Spinosaurus Facts: Extinct Animals of the World

A 3D rendering of a Spinosaurus.
A 3D rendering of a Spinosaurus.

The Spinosaurus is one of the most ancient dinosaurs which were found in North Africa. It derives its name from its protruding spine which resembles a fish’s dorsal fin. The Spinosaurus is sometimes called the spine lizard. The Spinosaurus existed during the Cretaceous period around 112-97 million years ago. The fossils of the Spinosaurus were first discovered by Ernst Stromer who was a German paleontologist in 1912.

They are among the largest carnivores of all time

With an estimated length of 50 feet long, the Spinosaurus were the largest carnivorous dinosaurs that ever existed. They are believed to have been the same size or larger than Giganotosaurus, Carcharodontosaurus, and Tyrannosaurus. Spinosaurus could grow as long as 15 m and were very tall as well. They fed on very large sea creatures such as sharks, large lungfish, sawfish, and giant coelacanths and they also hunted terrestrial prey.

They had long spines

It has been discovered that some of the neural spines of the Spinosaurus were more than 5 feet tall. Scientists believe that the long spines enabled them to move in water bodies looking for their prey. These spines were arranged in a design that made people refer to them as sail-backs. The spines had dense bones and a few blood vessels. There are a number of dinosaurs that also had a sail-back similar to that of Spinosaurus. Examples of such dinosaurs include Ouranosaurus and the Deinocheirus. The Spinosaurus used its sail-back to regulate its body temperatures. It could store fat and absorb heat. However, the function of thermoregulation has been disputed by some paleontologists who think the sail-back was only a display structure.

Their best fossils were destroyed in World War II

Ernst Stromer, a German paleontologist, discovered remains of the Spinosaurus in Egypt shortly before the World War I. Subsequently, the remains were transported to Germany and preserved at the Deutsches Museum in Munich. The British Royal Air Force destroyed these fossils in an Allied Bombing raid in 1944 during the World War II. Most of the fossils were either burned or broken during the warfare. This has made it difficult for paleontologists to perform more studies on the Spinosaurus. Additionally, it has been frustratingly rare to find more of these fossils anywhere in the world. Most recently, a species named S. maroccanus was discovered in Morocco.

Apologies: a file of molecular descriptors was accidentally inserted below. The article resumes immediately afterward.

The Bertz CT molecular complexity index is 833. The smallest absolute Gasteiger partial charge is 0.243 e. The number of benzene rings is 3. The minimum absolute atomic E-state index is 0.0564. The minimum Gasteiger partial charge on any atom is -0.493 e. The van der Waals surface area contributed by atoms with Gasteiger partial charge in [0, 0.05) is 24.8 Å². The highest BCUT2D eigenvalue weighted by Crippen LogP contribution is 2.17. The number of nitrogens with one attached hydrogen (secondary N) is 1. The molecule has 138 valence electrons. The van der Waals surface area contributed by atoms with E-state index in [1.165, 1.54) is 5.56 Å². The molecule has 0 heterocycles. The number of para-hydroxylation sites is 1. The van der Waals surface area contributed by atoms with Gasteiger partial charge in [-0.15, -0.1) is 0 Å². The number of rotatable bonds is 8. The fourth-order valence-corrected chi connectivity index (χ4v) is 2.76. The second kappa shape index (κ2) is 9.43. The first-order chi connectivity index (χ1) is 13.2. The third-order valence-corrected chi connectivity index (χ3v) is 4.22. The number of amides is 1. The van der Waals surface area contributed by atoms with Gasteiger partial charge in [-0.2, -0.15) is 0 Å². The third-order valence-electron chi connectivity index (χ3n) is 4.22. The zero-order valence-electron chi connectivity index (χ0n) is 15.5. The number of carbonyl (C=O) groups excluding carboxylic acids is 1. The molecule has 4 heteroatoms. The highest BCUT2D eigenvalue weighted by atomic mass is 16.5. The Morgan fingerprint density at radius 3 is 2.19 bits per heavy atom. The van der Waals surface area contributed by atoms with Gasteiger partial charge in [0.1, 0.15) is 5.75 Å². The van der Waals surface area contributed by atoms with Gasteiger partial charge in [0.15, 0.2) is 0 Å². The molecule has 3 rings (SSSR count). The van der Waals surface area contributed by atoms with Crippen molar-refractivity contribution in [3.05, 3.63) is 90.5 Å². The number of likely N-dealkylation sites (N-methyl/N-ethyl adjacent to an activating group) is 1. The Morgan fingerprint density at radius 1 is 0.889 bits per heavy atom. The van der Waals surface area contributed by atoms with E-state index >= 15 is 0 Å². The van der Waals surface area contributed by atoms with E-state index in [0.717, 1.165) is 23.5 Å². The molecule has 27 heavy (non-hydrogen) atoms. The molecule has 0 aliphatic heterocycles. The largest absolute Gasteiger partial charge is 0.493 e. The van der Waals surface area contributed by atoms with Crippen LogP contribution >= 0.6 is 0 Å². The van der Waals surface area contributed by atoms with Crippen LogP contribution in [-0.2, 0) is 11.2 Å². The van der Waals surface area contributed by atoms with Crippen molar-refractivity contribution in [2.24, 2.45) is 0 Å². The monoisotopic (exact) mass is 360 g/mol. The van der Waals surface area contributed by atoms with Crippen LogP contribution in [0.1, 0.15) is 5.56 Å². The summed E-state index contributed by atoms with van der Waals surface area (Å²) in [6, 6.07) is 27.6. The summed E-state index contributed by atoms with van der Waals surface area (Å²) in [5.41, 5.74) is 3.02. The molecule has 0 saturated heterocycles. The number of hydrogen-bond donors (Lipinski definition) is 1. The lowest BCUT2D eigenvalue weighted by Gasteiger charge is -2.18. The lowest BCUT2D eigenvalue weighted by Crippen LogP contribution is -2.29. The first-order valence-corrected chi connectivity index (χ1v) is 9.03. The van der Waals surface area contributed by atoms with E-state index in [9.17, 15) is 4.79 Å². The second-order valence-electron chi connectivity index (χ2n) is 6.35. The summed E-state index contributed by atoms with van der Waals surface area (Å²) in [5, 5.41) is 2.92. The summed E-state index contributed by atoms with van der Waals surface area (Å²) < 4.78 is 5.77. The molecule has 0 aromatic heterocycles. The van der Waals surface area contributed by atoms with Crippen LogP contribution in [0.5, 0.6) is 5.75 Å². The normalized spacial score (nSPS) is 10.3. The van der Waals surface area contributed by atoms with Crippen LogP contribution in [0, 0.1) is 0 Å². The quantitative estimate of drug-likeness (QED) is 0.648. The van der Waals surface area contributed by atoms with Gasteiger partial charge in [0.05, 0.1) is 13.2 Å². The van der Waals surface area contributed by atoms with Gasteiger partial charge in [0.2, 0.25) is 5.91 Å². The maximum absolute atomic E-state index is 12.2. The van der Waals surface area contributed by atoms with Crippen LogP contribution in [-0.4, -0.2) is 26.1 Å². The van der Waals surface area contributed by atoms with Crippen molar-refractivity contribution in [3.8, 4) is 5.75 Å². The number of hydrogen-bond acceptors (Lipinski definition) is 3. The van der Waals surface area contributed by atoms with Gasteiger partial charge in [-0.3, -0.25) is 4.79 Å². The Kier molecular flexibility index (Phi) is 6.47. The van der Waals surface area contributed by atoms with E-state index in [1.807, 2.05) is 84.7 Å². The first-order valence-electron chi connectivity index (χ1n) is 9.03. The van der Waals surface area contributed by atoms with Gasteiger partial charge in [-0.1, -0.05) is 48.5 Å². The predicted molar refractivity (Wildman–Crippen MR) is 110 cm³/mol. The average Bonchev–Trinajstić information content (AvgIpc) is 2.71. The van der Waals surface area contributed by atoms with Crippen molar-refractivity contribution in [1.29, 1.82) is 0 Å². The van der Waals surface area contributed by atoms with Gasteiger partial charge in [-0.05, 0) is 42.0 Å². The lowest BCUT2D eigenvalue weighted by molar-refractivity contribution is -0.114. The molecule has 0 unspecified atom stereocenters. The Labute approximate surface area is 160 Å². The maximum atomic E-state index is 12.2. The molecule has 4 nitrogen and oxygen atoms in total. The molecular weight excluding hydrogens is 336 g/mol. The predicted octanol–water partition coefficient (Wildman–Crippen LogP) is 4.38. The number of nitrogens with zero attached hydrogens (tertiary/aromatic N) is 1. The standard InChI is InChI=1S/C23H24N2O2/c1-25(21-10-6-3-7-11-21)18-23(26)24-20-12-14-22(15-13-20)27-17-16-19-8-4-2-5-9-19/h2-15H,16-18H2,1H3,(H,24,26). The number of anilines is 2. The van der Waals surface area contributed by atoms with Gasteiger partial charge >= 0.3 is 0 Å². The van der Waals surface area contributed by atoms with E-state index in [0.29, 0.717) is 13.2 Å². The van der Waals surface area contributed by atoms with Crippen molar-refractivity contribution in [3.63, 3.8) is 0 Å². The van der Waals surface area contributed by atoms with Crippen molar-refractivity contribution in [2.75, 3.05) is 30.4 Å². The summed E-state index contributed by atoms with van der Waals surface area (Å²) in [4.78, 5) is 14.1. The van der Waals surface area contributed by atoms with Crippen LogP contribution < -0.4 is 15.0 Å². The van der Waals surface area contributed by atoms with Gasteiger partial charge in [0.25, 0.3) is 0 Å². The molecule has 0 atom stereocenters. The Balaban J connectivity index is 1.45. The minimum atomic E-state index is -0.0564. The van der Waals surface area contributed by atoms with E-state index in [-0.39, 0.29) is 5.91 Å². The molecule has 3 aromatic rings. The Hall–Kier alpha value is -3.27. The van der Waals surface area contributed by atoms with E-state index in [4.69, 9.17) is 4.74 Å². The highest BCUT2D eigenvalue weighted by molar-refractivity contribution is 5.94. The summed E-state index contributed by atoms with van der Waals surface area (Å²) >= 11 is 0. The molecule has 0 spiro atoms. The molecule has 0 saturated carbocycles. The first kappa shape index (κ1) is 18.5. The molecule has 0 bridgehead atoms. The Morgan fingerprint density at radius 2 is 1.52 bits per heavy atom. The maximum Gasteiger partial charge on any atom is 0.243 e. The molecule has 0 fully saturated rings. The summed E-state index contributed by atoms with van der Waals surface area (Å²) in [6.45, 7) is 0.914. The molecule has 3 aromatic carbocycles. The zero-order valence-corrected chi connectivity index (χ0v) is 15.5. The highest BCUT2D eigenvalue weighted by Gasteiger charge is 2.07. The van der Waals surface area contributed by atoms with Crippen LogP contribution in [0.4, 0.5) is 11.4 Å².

The Spinosaurus was occasionally quadruped

The habitat of the Spinosaurus was mostly water. It was piscivorous meaning its diet was made of fish. However, sometimes the dinosaur would get out of the water. During those times, it is believed that it would walk on its fours and it was quadruped.

They had very unique teeth

The dinosaur had a complex assortment of teeth. It had two giant canine teeth protruding in its front upper jaw and larger teeth at the back of the snout. In addition, it had straight, conical, and grinding teeth. In total they had 14 teeth in the premaxillae and another 12 in the maxillae. Besides fish, the strong teeth enabled the Spinosaurus to feed on servings of birds, mammals, and other dinosaurs.


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